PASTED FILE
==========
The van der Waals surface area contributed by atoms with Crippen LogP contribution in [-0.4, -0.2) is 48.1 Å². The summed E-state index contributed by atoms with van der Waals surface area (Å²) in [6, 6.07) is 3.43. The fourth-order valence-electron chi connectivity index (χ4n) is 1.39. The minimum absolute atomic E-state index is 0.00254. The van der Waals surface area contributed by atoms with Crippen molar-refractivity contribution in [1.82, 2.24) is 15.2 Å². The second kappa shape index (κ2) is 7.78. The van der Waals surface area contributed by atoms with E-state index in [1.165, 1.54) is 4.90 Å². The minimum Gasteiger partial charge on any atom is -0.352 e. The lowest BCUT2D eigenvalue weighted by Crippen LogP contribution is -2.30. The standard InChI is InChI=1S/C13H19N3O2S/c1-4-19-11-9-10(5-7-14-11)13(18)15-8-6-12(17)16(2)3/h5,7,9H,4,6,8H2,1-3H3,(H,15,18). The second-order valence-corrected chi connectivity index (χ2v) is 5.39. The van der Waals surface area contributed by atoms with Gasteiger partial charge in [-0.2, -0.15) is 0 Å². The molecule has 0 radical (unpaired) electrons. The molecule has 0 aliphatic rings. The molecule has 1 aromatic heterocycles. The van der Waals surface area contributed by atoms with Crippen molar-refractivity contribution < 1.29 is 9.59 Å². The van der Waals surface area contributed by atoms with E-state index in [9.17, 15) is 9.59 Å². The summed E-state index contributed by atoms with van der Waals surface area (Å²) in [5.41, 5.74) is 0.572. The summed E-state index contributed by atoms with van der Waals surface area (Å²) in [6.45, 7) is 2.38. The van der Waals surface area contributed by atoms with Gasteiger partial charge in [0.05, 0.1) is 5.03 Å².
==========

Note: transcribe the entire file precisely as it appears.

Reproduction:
The van der Waals surface area contributed by atoms with Crippen LogP contribution in [-0.4, -0.2) is 48.1 Å². The summed E-state index contributed by atoms with van der Waals surface area (Å²) in [6, 6.07) is 3.43. The fourth-order valence-electron chi connectivity index (χ4n) is 1.39. The minimum absolute atomic E-state index is 0.00254. The van der Waals surface area contributed by atoms with Crippen molar-refractivity contribution in [1.82, 2.24) is 15.2 Å². The second kappa shape index (κ2) is 7.78. The van der Waals surface area contributed by atoms with E-state index in [1.165, 1.54) is 4.90 Å². The minimum Gasteiger partial charge on any atom is -0.352 e. The lowest BCUT2D eigenvalue weighted by Crippen LogP contribution is -2.30. The standard InChI is InChI=1S/C13H19N3O2S/c1-4-19-11-9-10(5-7-14-11)13(18)15-8-6-12(17)16(2)3/h5,7,9H,4,6,8H2,1-3H3,(H,15,18). The second-order valence-corrected chi connectivity index (χ2v) is 5.39. The van der Waals surface area contributed by atoms with Gasteiger partial charge in [-0.2, -0.15) is 0 Å². The molecule has 0 radical (unpaired) electrons. The molecule has 0 aliphatic rings. The molecule has 1 aromatic heterocycles. The van der Waals surface area contributed by atoms with Crippen molar-refractivity contribution < 1.29 is 9.59 Å². The van der Waals surface area contributed by atoms with E-state index in [9.17, 15) is 9.59 Å². The summed E-state index contributed by atoms with van der Waals surface area (Å²) in [5.41, 5.74) is 0.572. The summed E-state index contributed by atoms with van der Waals surface area (Å²) in [6.45, 7) is 2.38. The van der Waals surface area contributed by atoms with Gasteiger partial charge in [0.05, 0.1) is 5.03 Å².